Signal Processing and Linear Systems-B.P.Lathi copy

638 10 fourier analysis of discrete time signals nals

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Unformatted text preview: if the system is asymptotically stable and if the input signal is DTF-transformable. We shall not belabor this method further because it is clumsier and more restricted than the z-transform method discussed in the next chapter. In the z-transform, we generalize the frequency variable j n t o (7 + j n so t hat the resulting exponentials can grow or decay with k. This procedure is tHere Y(fl) is a function of variable ein . Hence, x = ei n for the purpose of comparison with the expression in Sec. B.5-5. 1 0.6-2 Computation o f Direct and Inverse DTFT S pectral analysis o f d igital signals requires d etermination o f D TFT a nd I DTFT [ determining F (n) from J[k) a nd vice versa). T his d etermination could b e accomplished by using t he D TFT e quations [Eqs. (lO.30) a nd (10.31)) directly on a digital computer. However, t here a re two difficulties i n i mplementation o f t hese equations on a digital computer. 1. E quation (lO.31) involves summing a n infinite n umber o f t erms, which is n ot possible because i t requires infinite computer time. 2. E quation (lO.30) requires integration which can only b e p erformed approximately on a c omputer b ecause a computer approximates a n i ntegral by a s um. T he first problem can be s urmounted e ither by restricting t he analysis only t o a finite length I[k) o r b y t runcating I[k) b y a s uitable window. T he e rror because 642 10 Fourier Analysis o f Discrete-Time Signals II .. .. ... InIIJ. .... r f [k) 643 10.6 Signal processing Using D FT a nd F FT Therefore, NoDr a re t he samples o f F(!1) t aken uniformly a t t he frequency intervals o f !10 . B ut b ecause!1 o = 211"/No, t here a re exactly No n umber of these samples of F(!1) over t he f undamental frequency interval o f 211". According t o Eqs. (10.62) and (10.65), i t follows t hat (a) .. k -- (10.66) where [from Eqs. (10.63) a nd (10.65)] N o-l Fr = . .. 11'J1111 .. 1 I 'oJ f[k]e-jrfl.ok (10.67) k=O Because fNo [k] = f[k] for k = 0, 1, 2, . .. , (No - 1), we can express t he Eq. (10.66) as f[k] = ~ No F ig. 10.10 D FT computation of a finite length signal. of windowing may be reduced by using a wider a nd a t apered window. We shall see t~at if f[k] has a finite duration, t he samples o f F(!1) c an be computed using a fillIte sum (rather t han a n integral). This solves t he second problem. Moreover, f[k] is uniquely determined from these samples of F(!1). In order t o derive appropriate relationships, consider t he signal f[k] s tarting a t k = 0, a nd w ith a finite length No, a s shown in Fig. 1O.lOa. Let us construct a periodic signal f No [k] by repeating f [k] periodically a t intervals of No, a s illustrated in F~g. 1O.lOb. We c an represent t he periodic signal fNo [k] by t he discrete-time FourIer series (DTFS) as [see Eqs. (10.8) a nd (10.9)] L N o-l L Frejrfl.ok k = 0, 1, 2, . .. , No - 1 (10.68) r =O Moreover, we need t o d etermine F r , t he samples of t he D TFT, only over t he interval 211". Therefore, Eq. (10.67) c an be expressed as o :&qu...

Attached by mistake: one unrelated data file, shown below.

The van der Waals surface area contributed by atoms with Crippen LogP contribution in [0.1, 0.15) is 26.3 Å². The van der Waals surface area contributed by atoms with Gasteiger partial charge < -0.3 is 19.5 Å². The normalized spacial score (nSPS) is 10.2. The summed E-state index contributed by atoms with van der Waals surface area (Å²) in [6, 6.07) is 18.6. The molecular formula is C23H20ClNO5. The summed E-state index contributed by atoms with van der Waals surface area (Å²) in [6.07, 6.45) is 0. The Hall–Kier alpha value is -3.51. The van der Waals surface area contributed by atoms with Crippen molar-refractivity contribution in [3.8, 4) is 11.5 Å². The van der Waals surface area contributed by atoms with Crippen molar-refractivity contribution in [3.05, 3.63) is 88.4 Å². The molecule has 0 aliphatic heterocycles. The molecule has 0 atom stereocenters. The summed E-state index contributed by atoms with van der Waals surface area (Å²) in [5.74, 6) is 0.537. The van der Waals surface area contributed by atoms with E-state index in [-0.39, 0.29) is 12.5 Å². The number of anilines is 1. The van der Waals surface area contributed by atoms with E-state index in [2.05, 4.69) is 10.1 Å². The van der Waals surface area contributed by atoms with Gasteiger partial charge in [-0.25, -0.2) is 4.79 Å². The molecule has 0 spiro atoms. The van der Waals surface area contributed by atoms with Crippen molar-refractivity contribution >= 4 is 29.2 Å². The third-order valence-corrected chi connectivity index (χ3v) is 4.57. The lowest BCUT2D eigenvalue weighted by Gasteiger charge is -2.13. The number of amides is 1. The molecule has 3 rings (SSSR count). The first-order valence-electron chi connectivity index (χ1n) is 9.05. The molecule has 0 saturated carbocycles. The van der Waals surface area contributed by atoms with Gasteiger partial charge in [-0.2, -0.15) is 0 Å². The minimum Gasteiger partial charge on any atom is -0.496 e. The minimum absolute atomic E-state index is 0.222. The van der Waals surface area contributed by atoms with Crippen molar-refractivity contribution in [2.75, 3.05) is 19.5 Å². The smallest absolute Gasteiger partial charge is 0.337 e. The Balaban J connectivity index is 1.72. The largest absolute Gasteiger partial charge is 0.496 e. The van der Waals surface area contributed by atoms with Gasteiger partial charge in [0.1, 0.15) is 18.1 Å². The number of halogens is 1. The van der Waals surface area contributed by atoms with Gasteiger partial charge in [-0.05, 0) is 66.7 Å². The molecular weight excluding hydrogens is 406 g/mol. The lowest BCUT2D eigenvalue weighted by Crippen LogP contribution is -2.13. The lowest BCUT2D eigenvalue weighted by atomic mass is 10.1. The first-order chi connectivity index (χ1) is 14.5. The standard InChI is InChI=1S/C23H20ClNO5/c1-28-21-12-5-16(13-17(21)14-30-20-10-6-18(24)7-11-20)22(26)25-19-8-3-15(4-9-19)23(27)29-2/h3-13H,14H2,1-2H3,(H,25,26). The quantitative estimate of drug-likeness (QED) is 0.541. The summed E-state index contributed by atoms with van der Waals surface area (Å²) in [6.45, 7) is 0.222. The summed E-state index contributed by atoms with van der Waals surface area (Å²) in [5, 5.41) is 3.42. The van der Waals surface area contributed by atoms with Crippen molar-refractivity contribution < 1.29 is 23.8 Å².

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This note was uploaded on 04/14/2013 for the course ENG 350 taught by Professor Bayliss during the Spring '13 term at Northwestern.

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